For Immediate Release - June 22, 2011

AG Coakley Releases Second Report Examining Key Drivers of Rising Health Care Costs

A Shift To Global Payments Is Unlikely To Control Rising Costs Unless Provider Price Disparities are Addressed; Report Finds Higher Medical Spending for the Care of Higher Income Residents

BOSTON - A shift to global payments is unlikely to control rising costs without also addressing historic health care provider price disparities and encouraging consumers to make prudent health care purchasing decisions, according to a report issued today by Attorney General Martha Coakley's office. Coakley's report finds that providers who are globally paid in Massachusetts do not have consistently lower medical expenses. In addition, the report finds that medical spending is on average higher for the care of health plan members with higher incomes.

To reduce the growth in health care spending in Massachusetts, the report recommends taking steps to give consumers more options to make value-based purchasing decisions through tiered and limited network health plans. Because historic price disparities, not related to value or the quality of care, distort how the market functions, the Attorney General also recommends temporary restrictions on how much prices may vary for comparable services until tiered and limited network health plans, and market transparency, can improve market function. The report notes that global payments should ultimately result in better care coordination but won't lead to lower total medical spending unless underlying market disparities are addressed.

This is the second major report on health care cost trends and cost drivers by Coakley's Office. Over the past two years, the Attorney General's Health Care Division has conducted an extensive review of never before obtained data from Massachusetts health insurers and providers.

"The continued increase in health care costs is one of the most important issues confronting families and businesses," said Attorney General Coakley. "Our investigation shows that a move to global payments is not the panacea to controlling costs without first addressing provider price disparities that are not related to the quality or complexity of the services being provided."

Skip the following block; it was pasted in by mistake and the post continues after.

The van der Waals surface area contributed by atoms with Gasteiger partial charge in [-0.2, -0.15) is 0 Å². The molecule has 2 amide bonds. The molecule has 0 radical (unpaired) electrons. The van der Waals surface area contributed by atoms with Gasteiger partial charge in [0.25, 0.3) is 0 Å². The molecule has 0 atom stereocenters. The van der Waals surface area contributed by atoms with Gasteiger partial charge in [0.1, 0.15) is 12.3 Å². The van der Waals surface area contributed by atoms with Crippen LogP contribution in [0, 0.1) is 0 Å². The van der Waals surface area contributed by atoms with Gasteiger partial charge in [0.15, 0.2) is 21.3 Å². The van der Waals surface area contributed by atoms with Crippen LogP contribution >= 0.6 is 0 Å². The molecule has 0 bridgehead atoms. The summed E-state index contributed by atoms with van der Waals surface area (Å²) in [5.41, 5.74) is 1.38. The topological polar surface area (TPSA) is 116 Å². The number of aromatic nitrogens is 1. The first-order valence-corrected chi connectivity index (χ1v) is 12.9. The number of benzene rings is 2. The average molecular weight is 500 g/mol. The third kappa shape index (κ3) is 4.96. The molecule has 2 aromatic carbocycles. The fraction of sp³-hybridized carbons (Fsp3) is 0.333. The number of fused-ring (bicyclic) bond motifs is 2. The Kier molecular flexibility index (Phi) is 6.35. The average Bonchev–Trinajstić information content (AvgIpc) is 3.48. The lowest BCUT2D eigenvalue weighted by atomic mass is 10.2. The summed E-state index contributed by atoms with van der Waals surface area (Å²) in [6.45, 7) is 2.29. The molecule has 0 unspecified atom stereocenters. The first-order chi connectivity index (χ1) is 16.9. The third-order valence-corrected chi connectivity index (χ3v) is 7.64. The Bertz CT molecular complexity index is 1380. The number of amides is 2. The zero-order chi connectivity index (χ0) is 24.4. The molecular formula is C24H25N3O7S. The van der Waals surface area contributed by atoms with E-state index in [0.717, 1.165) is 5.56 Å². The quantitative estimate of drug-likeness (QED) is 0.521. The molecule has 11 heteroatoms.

The Attorney General's findings are based on information received from major Massachusetts health insurers and providers pursuant to a 2008 law enacted to promote cost containment, transparency, and efficiency in the delivery of quality health care. This year's six key findings are:

  1. There is wide variation in the payments made by health insurers to providers that is not adequately explained by differences in quality of care.
  2. Globally paid providers do not have consistently lower total medical expenses.
  3. Total medical spending is on average higher for the care of health plan members with higher incomes.
  4. Tiered and limited network products have increased consumer engagement in value-based purchasing decisions.
  5. Preferred Provider Organization (PPO) health plans, unlike Health Maintenance Organization (HMO) health plans, create significant impediments for providers to coordinate patient care because PPO plans are not designed around primary care providers who have the information and authority necessary to coordinate the provision of health care effectively.